LER: Foot Health – March 2016
From the editor:
Get smart about smart insoles
New technologies, especially those with the potential to allow patients to manage their own health, can leave practitioners wondering about their job security. But smart insoles aren’t going to put any clinicians out of work any time soon. In fact, smart insoles won’t really be able to help patients unless foot health specialists embrace them as a clinical tool.
This is true for a number of reasons, many of which are discussed in this issue of LER Foot Health (see “Smart insoles: Assessing their clinical potential,” page 15).
Without a clinician’s guidance, patients may not realize smart insoles’ potential benefits for specific conditions like diabetic neuropathy. The data generated by a smart insole’s embedded sensors won’t do a patient any good if those data are too numerous or complex, but an astute practitioner can analyze that information and determine its clinical implications.
Most important, patients who experiment with smart insoles on their own are likely to tire of the technology once the novelty wears off—and long before any significant health benefits have been achieved.
I observed this phenomenon firsthand recently in a number of friends who went through a Fitbit phase. They counted their steps religiously and even chose to walk on occasions when they normally would have driven. It certainly seemed like the technology was on its way to improving their health. But it failed to hold their interest after just a few weeks.
The problem in that case wasn’t with the technology. It’s just hard for many people to implement lifestyle changes on their own, and that’s something even the smartest technology hasn’t yet figured out a way around. That’s where a clinician’s involvement can really make a difference.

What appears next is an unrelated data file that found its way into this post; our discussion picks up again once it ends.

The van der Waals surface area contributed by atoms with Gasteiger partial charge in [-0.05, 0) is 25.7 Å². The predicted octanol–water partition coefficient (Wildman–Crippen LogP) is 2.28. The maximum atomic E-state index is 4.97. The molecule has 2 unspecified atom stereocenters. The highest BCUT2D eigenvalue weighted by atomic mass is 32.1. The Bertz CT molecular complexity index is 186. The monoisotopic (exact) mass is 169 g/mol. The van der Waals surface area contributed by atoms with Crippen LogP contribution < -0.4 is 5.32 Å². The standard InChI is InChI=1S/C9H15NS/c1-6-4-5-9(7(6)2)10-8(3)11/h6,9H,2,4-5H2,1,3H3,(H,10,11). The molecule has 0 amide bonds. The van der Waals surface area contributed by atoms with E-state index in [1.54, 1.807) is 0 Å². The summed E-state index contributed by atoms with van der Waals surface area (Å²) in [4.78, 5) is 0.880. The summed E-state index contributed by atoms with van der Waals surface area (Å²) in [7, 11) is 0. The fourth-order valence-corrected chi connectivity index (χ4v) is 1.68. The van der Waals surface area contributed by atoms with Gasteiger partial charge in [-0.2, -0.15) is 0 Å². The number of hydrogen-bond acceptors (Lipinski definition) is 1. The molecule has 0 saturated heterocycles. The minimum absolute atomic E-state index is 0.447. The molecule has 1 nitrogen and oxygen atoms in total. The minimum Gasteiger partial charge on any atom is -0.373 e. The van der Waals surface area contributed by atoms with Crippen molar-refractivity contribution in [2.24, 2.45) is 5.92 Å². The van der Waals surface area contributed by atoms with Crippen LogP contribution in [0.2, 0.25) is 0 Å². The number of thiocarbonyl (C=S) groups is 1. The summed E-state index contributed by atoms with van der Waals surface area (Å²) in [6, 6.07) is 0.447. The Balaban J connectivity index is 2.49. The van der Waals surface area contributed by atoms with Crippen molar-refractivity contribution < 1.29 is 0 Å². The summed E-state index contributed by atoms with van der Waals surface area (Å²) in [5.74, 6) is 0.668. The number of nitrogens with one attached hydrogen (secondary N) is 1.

Don’t worry about smart insoles doing your job for you. Focus instead on how smart insoles can help you do your job better.
By Jordana Bieze Foster
Diabetes mellitus and peripheral neuropathy are associated with altered movement in individual metatarsal segments that is not always consistent with movement of the forefoot as a whole, according to research from Chicago that may have implications for foot ulcer prevention.
By Katie Bell
Too often when a person has issues with their feet, they are treated for their symptoms rather than the underlying problem, said Jeffrey Jacobs, BOCPed.
By Kristine Thomas | Photos by Nancy Bateman
Chances are, if asked to describe a shoe repair shop, you probably wouldn’t use the words “pretty” or “refined.” But Gail Sundling, owner of the Delmar Bootery, might convince you otherwise.
By Catherine M. Koetters
Athletes have been quick to embrace smart insoles and the biomechanical data generated by the devices’ embedded sensors. But experts believe smart insoles may also have potential clinical applications for patients with foot health problems, such as diabetic neuropathy.
By Shalmali Pal
Increasing numbers of studies suggest that a high body mass index can significantly affect foot structure and function, increasing the risk of painful conditions. But questions remain as to how foot health specialists can best address foot pain in their obese and overweight patients.
By Barbara Boughton
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